Call of Duty: Warzone season 5 causes colossal surge in UK web traffic

cod warzone stadium access codes
(Image credit: Infinity Ward)

The Call of Duty: Warzone season 5 patch caused a colossal data spike for one UK ISP on Wednesday. Virgin Media witnessed a traffic spike of 60% over the previous Wednesday, and the company attributes a sizeable chunk of that to CoD's latest update, which was nearly 48GB on PC.

According to Virgin Media's record, at peak, the data being downloaded on Wednesday was the equivalent of 52 PS4-sized (33.9GB) Warzone patches every second. All told that's an additional 22 petabytes of data for the Monday to Friday period—for a single ISP alone.

The last time a surge of any comparable size occurred was the Call of Duty: Warzone mid-season 4 update on June 30. Yep, Call of Duty at it again.

CoD: Warzone file size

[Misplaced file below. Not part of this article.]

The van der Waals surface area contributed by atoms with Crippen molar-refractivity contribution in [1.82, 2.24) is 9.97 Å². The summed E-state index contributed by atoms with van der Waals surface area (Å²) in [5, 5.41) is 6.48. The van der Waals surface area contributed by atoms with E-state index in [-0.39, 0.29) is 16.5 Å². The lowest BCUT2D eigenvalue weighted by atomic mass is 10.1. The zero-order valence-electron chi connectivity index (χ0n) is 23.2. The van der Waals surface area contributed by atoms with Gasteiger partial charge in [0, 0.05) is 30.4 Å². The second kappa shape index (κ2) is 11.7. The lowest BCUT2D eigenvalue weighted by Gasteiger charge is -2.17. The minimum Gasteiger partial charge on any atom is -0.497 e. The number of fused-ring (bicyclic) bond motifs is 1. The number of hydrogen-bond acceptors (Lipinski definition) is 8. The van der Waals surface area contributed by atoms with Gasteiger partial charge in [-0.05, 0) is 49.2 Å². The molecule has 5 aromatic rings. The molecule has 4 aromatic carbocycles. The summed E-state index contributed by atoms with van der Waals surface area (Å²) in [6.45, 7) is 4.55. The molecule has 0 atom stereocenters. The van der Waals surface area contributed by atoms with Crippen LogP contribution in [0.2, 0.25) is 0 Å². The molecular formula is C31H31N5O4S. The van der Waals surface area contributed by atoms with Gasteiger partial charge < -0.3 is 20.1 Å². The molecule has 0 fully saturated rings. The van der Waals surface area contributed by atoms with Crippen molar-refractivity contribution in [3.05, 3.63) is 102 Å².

(Image credit: Future)

Call of Duty now comes with a file size of over 200GB on PC. The updates you download along the way are often much larger—the latest PC update was 47.4GB—however, these are squished down once fully downloaded so your overall file size isn't too large (read: still incredibly large). That's great for you, the player, not so great for your ISP—but that's what you pay them for anyways, right?

To attribute this feat to CoD alone wouldn't be right, however. A little game called Fortnite also dropped a 2GB update that same day, which could have contributed some to the whole affair. 

Picture a world where game devs have to stagger their updates to a schedule to avoid pile-ups… it's not often you're forced to think of worldwide internet as a finite commodity.

In this case, however, there was reportedly no concern of any bottlenecks as a result of the CoD patch. Phew. That's only one ISP, however, and a UK one at that. I shudder to think of the total bytes transferred in the hours after Activision's patch drop.

Jacob Ridley
Senior Hardware Editor

Jacob earned his first byline writing for his own tech blog. From there, he graduated to professionally breaking things as hardware writer at PCGamesN, and would go on to run the team as hardware editor. Since then he's joined PC Gamer's top staff as senior hardware editor, where he spends his days reporting on the latest developments in the technology and gaming industries and testing the newest PC components.